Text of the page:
We can learn about teaching grammar from Grammarly, I read this from a writing coach giving advice to high schoolers:

Grammarly rules. Get your parents to pay for the pro version and put everything you write until the end of time through it before you submit. I do!

What works about Grammarly is that it will ding you for the same mistakes over and over and over and over until you stop making them. A fascinating moment for me was putting another editor’s finished piece into Grammarly and seeing all sorts of error messages I’d never seen before. I hadn’t because I never made those mistakes. Grammarly shows you where your weaknesses as a writer are, so that you may then fix them.

Ironically, it’s much less useful for me now because I don’t make nearly the same number of errors. Now I mostly use it to finalize my work and double-check my copy editing. It still helps.

The reason Grammarly helps with copyediting is that it catches errors that Spellcheck misses. Grammarly can catch a misspelled word that actually spells another word because Grammarly can identify the eight parts of speech. So, for example, if you misspell assess and instead write asses, both are words, but Grammarly knows there should be a verb in that spot and not a noun, so you’ll get an error message.

This post is not sponsored by Grammarly. In fact, it’s the opposite. It’s an homage to Grammarly. They have a huge presence in Ukraine. Well, they did, before Russia started bombing the hell out of Ukraine. Now Grammarly has a huge presence in the Ukraine army; the company is continuing to pay all employees whether they are fighting, or evacuating, or hiding in the subway. That’s amazing. If I hadn’t downloaded Grammarly I’d download it now just to show support.

It makes sense to me that you can learn grammar from error messages because I learned how to build spreadsheets from error messages. If you use Excel, every time there’s an error Excel shows you why there seems to be an error. You can decide to override the error or not, but Excel teaches you the right way to build a financial model. You can learn to think about your spreadsheet the way Excel thinks about it.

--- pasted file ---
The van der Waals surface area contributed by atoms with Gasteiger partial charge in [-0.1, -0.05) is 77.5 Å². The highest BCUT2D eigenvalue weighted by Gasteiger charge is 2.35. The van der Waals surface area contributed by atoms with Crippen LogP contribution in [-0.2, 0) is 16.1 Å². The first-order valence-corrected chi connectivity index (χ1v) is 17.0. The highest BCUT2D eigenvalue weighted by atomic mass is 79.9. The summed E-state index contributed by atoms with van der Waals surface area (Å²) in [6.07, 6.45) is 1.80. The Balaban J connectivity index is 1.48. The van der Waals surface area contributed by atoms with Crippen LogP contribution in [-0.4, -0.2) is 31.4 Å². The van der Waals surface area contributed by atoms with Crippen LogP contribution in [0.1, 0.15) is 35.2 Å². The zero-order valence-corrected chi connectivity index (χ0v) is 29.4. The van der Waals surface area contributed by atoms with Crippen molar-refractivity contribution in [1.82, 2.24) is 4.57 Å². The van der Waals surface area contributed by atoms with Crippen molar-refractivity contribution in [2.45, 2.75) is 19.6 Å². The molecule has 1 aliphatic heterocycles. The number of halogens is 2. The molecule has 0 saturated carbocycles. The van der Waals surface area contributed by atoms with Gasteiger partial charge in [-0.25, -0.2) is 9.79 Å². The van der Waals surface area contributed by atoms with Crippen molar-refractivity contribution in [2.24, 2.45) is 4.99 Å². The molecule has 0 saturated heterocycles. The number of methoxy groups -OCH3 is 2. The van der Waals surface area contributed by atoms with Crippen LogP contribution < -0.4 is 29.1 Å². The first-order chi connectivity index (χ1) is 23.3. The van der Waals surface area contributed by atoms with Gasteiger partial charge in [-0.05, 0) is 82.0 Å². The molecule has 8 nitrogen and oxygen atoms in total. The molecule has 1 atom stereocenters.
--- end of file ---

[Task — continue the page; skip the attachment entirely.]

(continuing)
I’m fascinated by how much we can learn from a computer if we stick with the software. It’s like having a relationship with a great teacher in that you start to think the way that teacher thinks, and it’s not dogma so much as learning all the rules so you can decide yourself which you should break.

When I wrote regularly for mainstream media sites, they had software that would suggest advertisements as I was writing. For example, I typed The best resumes are not a list but rather a story. Then the software suggested a resume writer to link to and the site would make money for linking to that person. Of course I responded to that prompt by linking to myself as a recommended resume writer. But there were many other instances where the software recommend linking, and I got better and better at thinking about paid links. After writing in that software I developed an intuition for when to drop paid links, and I still do it now.

Which is how I know that telling you Grammarly did not sponsor this post is breaking a rule. I should have put Grammarly in the headline even though they didn’t sponsor the post. Then Grammarly’s competitor will worry about missing out and they will contact me about sponsorship.

You couldn’t have learned that from software. Which is why I am sure we don’t have to worry about software taking over our jobs. We just have to worry about learning more about the topic than software can learn. So teachers need to do more than learn rules. Kids can learn the rules just fine on their own. The job of teachers is to help the kids apply the rules in innovative ways.

But there’s an inverse relationship to grades and innovation. When you’re trying to figure out if your kid’s school is good, ask yourself if the school hires people who teach the rules or the schools hires people with a track record for breaking them.

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3 replies
  1. Mark W.
    Mark W. says:

    I already use Grammarly as an extension in my browser. I’ve done so for a few years, and it’s been very helpful. A few months ago, I added one of their competitor’s extensions to my email client (Thunderbird) since Grammarly doesn’t have an extension for Thunderbird. This post inspired me to do a research project on Grammarly and its competitors. One thorough review covered 16 grammar checkers. It’s a competitive software category where Grammarly is among the top.
    I agree we can learn from a computer if we stick with the software. Sticking with the software is the hard part as there are so many choices and the software is constantly changing. Also, each software has its strengths and weaknesses so the choice will depend on the needs of the individual. I can’t say I ever thought about software as having a great relationship with a teacher but it makes sense especially when it’s AI-driven and you’re allowed to break the rules after the rules have been explained. It was eye-opening to discover the myriad different ways this AI software checks your writing beyond grammar, spelling, and punctuation including tone, style, clarity, plagiarism, etc. I ended up downloading the desktop app so that hopefully I’ll be able to use Grammarly on other applications.
    Also, I’m glad to see you writing more education posts and tying this software into homeschooling nicely in the last two paragraphs.

    Reply

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